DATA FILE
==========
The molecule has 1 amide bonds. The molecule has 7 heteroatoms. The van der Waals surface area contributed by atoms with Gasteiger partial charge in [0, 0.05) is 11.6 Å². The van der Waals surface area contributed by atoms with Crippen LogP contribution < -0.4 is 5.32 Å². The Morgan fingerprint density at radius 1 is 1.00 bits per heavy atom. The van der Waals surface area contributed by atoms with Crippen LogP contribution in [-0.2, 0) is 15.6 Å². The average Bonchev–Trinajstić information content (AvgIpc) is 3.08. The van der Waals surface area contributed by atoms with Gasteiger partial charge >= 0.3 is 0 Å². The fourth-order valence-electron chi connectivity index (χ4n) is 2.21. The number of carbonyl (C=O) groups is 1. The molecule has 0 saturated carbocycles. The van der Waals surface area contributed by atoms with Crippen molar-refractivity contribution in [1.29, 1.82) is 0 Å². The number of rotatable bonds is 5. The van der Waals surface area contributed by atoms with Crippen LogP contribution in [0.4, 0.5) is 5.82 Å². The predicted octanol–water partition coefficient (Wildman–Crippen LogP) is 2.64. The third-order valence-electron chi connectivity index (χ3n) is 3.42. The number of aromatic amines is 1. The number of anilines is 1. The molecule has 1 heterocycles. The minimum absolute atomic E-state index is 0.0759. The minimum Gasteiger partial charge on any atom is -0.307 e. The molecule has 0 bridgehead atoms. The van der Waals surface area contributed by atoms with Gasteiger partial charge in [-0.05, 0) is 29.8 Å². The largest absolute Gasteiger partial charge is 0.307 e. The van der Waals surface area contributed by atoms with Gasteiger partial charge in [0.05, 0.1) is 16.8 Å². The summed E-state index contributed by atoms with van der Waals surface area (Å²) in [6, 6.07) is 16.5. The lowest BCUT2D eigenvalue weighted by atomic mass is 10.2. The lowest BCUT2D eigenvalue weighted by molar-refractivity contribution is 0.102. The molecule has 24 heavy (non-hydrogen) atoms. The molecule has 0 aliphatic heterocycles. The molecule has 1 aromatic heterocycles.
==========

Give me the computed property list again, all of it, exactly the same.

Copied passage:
The molecule has 1 amide bonds. The molecule has 7 heteroatoms. The van der Waals surface area contributed by atoms with Gasteiger partial charge in [0, 0.05) is 11.6 Å². The van der Waals surface area contributed by atoms with Crippen LogP contribution < -0.4 is 5.32 Å². The Morgan fingerprint density at radius 1 is 1.00 bits per heavy atom. The van der Waals surface area contributed by atoms with Crippen LogP contribution in [-0.2, 0) is 15.6 Å². The average Bonchev–Trinajstić information content (AvgIpc) is 3.08. The van der Waals surface area contributed by atoms with Gasteiger partial charge >= 0.3 is 0 Å². The fourth-order valence-electron chi connectivity index (χ4n) is 2.21. The number of carbonyl (C=O) groups is 1. The molecule has 0 saturated carbocycles. The van der Waals surface area contributed by atoms with Crippen molar-refractivity contribution in [1.29, 1.82) is 0 Å². The number of rotatable bonds is 5. The van der Waals surface area contributed by atoms with Crippen LogP contribution in [0.4, 0.5) is 5.82 Å². The predicted octanol–water partition coefficient (Wildman–Crippen LogP) is 2.64. The third-order valence-electron chi connectivity index (χ3n) is 3.42. The number of aromatic amines is 1. The number of anilines is 1. The molecule has 1 heterocycles. The minimum absolute atomic E-state index is 0.0759. The minimum Gasteiger partial charge on any atom is -0.307 e. The molecule has 0 bridgehead atoms. The van der Waals surface area contributed by atoms with Gasteiger partial charge in [-0.05, 0) is 29.8 Å². The largest absolute Gasteiger partial charge is 0.307 e. The van der Waals surface area contributed by atoms with Gasteiger partial charge in [0.05, 0.1) is 16.8 Å². The summed E-state index contributed by atoms with van der Waals surface area (Å²) in [6, 6.07) is 16.5. The lowest BCUT2D eigenvalue weighted by atomic mass is 10.2. The lowest BCUT2D eigenvalue weighted by molar-refractivity contribution is 0.102. The molecule has 24 heavy (non-hydrogen) atoms. The molecule has 0 aliphatic heterocycles. The molecule has 1 aromatic heterocycles.